When McKenna Godfrey first pursued her nursing education, she was excited to jump into a career she always knew she was destined for. As a daughter of a nurse, Godfrey was no stranger to a hospital setting. She loved seeing her mom interact with patients, doctors and other nurses—the dynamic was electrifying. Godfrey knew that one day she wanted to be a nurse so she could go above and beyond for her patients the way her mother always had.
In December 2016, just six months from graduation, Godfrey’s career dreams seemed to come to a screeching halt. She and her fellow students were told the college she was attending would be shut down. It seemed her degree and future career hung in limbo. “I felt absolutely devastated and panicked. Frankly, I felt really lost,” Godfrey said. “We were so close to graduating, and all I could think was, ‘What are we supposed to do now?’” she said.
During this confusing time for Godfrey and her nursing cohort, emotions ran high. Following the announcement of the abrupt closure, students were told an agreement was made that allowed them to transfer to another institution. Finally, the students felt at ease. “We felt like we dodged a bullet,” she said.
Just when she thought she could get back on the path to graduation, Godfrey learned that the new college could no longer take the nursing students as they had initially anticipated. Feeling frustrated and hopeless, Godfrey wasn’t sure when, where or even whether she would be able to complete her degree.
In January 2017, the students learned they could continue their Nursing program at Rasmussen College. The students had many questions but felt relief knowing they had somewhere to go and a support system to welcome them. Godfrey and 25 members of her nursing cohort transferred to the Rasmussen College Bachelor of Science Nursing degree program that month. “We were able to stay with our cohort to help ease the transition, which I am grateful for. We had been together for the past two and a half years. The turmoil and changes brought our bond even closer together,” she said.
When the students got to Rasmussen College, the quarter was already underway, so the College and the students needed to be quick to adapt. The first quarter was accelerated and primarily online. She says Rasmussen College Nursing faculty worked diligently to adjust the curriculum to best pick up where the students last left off.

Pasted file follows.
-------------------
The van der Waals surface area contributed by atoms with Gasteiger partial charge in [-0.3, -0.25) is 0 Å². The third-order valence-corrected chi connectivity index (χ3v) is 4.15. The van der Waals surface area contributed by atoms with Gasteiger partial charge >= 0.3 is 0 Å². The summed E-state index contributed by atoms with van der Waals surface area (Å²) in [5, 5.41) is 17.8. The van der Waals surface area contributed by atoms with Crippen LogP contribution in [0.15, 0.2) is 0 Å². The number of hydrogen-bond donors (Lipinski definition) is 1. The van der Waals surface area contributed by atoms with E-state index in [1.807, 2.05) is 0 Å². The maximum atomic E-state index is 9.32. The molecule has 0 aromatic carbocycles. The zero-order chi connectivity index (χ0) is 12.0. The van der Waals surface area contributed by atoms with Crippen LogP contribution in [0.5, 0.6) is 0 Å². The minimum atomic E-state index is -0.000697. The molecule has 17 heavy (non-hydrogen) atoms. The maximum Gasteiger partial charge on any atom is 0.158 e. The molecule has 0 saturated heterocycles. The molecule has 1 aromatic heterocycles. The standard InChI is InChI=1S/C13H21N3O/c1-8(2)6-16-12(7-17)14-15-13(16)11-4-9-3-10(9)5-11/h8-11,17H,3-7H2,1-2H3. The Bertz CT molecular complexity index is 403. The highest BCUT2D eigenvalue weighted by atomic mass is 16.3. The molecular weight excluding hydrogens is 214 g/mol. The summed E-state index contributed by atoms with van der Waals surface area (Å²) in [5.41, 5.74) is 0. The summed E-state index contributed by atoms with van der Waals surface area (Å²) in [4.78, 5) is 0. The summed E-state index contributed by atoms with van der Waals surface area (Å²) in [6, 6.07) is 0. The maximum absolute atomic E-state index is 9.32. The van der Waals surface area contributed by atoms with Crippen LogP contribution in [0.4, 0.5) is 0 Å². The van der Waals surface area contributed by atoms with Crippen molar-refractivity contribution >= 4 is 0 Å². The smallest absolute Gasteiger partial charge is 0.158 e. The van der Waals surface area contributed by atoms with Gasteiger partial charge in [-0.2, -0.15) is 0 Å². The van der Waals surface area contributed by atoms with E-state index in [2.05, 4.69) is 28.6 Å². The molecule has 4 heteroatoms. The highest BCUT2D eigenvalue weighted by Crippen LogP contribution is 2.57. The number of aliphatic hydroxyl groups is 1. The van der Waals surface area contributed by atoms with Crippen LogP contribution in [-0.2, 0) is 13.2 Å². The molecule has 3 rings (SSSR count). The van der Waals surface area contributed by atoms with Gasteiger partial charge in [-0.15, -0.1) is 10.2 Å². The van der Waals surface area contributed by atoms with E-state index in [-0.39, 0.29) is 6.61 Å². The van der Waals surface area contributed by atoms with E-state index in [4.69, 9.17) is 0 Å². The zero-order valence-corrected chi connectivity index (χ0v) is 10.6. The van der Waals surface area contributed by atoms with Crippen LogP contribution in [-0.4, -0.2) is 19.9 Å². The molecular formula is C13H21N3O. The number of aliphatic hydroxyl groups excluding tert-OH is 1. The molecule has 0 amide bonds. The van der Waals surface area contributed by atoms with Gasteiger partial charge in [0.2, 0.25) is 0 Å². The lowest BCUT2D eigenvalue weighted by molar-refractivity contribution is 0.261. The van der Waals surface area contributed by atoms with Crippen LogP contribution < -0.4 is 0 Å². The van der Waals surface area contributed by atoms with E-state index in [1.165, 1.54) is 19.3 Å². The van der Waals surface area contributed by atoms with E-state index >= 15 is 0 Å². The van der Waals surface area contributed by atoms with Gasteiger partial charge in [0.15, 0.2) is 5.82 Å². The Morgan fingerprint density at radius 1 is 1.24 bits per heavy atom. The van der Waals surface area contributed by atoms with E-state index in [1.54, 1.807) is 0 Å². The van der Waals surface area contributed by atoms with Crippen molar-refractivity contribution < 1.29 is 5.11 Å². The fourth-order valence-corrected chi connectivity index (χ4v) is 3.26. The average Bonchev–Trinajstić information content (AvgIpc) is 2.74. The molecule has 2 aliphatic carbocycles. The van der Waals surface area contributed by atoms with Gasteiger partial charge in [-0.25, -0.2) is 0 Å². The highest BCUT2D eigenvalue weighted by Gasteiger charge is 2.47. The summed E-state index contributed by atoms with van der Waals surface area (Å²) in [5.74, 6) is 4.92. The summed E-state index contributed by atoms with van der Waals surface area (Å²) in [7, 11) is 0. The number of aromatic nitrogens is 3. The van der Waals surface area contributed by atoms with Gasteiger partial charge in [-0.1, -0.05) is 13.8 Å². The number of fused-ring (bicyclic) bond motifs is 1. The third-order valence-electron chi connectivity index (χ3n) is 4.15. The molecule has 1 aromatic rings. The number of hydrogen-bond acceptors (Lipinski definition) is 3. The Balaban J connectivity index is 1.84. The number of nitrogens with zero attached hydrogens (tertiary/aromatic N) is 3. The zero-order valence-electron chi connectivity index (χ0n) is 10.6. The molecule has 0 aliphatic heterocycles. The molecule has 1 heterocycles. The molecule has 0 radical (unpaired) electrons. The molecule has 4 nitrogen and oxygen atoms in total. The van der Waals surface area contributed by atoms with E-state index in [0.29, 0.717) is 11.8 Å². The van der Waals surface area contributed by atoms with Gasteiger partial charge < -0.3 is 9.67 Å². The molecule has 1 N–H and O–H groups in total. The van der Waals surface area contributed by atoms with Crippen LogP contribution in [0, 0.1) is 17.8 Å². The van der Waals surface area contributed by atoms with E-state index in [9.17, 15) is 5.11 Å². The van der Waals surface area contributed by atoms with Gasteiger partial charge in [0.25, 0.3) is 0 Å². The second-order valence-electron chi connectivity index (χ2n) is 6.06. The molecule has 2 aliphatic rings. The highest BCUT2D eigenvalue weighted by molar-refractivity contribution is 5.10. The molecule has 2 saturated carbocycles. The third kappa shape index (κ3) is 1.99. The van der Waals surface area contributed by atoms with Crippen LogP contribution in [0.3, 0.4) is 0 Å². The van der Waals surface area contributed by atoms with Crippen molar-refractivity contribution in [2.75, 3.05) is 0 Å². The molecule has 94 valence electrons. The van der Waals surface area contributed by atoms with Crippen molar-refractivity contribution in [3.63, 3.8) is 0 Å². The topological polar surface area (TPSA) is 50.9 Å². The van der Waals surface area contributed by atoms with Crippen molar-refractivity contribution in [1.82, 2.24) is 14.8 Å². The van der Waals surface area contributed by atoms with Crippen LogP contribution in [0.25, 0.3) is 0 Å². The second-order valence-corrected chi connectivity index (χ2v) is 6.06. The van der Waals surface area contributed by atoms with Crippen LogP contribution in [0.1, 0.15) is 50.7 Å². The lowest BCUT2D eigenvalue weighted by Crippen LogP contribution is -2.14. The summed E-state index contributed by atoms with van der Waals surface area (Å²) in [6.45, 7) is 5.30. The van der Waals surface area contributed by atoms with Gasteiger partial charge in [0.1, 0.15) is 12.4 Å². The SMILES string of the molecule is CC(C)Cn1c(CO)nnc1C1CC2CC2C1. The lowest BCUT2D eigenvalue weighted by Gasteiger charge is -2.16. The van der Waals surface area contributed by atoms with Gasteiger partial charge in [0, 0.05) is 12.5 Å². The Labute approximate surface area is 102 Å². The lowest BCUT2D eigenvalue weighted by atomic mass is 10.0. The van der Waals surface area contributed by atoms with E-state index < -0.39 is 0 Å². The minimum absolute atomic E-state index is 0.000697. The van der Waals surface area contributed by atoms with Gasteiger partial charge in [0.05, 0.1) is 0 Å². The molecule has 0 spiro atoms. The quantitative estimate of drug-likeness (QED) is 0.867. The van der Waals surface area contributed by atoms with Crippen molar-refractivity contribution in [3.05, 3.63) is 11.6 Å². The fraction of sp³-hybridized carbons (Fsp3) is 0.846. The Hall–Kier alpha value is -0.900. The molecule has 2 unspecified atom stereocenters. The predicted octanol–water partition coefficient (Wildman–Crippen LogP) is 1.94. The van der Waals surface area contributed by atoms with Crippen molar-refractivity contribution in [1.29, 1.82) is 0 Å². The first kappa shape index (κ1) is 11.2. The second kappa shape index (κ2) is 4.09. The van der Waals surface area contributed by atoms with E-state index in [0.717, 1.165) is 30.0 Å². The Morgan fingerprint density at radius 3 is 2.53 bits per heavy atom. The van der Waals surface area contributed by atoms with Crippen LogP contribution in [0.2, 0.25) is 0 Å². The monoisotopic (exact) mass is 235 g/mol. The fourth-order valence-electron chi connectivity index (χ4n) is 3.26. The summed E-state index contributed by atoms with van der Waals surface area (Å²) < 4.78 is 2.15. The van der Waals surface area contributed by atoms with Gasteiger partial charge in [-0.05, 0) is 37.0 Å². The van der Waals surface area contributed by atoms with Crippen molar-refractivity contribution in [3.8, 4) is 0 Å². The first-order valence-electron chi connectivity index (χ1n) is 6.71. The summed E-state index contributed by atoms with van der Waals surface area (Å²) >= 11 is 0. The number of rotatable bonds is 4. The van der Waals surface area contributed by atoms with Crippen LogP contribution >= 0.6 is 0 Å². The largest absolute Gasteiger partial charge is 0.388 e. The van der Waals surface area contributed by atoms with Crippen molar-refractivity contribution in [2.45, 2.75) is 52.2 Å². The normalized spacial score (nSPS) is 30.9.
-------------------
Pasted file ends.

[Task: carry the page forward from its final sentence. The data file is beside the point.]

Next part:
“The advisors at Rasmussen were so nice and took their time to answer all of our questions patiently and to the best of their ability,” Godfrey said. “We had to have sent thousands of emails to Stephanie Yackel, the dean, and she got back to us quickly and professionally. She even took time out of her day to meet with us in person to address our concerns. She found the answers we were looking for,” she said.
With graduation just six months away, the students persisted. Now, more than ever, they needed to utilize their support systems, whether that was family, friends or instructors. One support system they shared was each other, Godfrey said. “We really relied on each other throughout the whole process. We talked about our fears together. We were all in the same boat.”
Finally, the cohort made it to graduation and their much-anticipated pinning ceremony in June 2017. “I can’t believe the last six months happened. I really can’t help but laugh at all we have been through and that we were still able to make it through,” Godfrey said. She credits her ability to turn negatives into positives, her strong bond with her peers and her drive for the nursing field for propelling her through the past few months.
To learn more about the Rasmussen College School of Nursing, click here.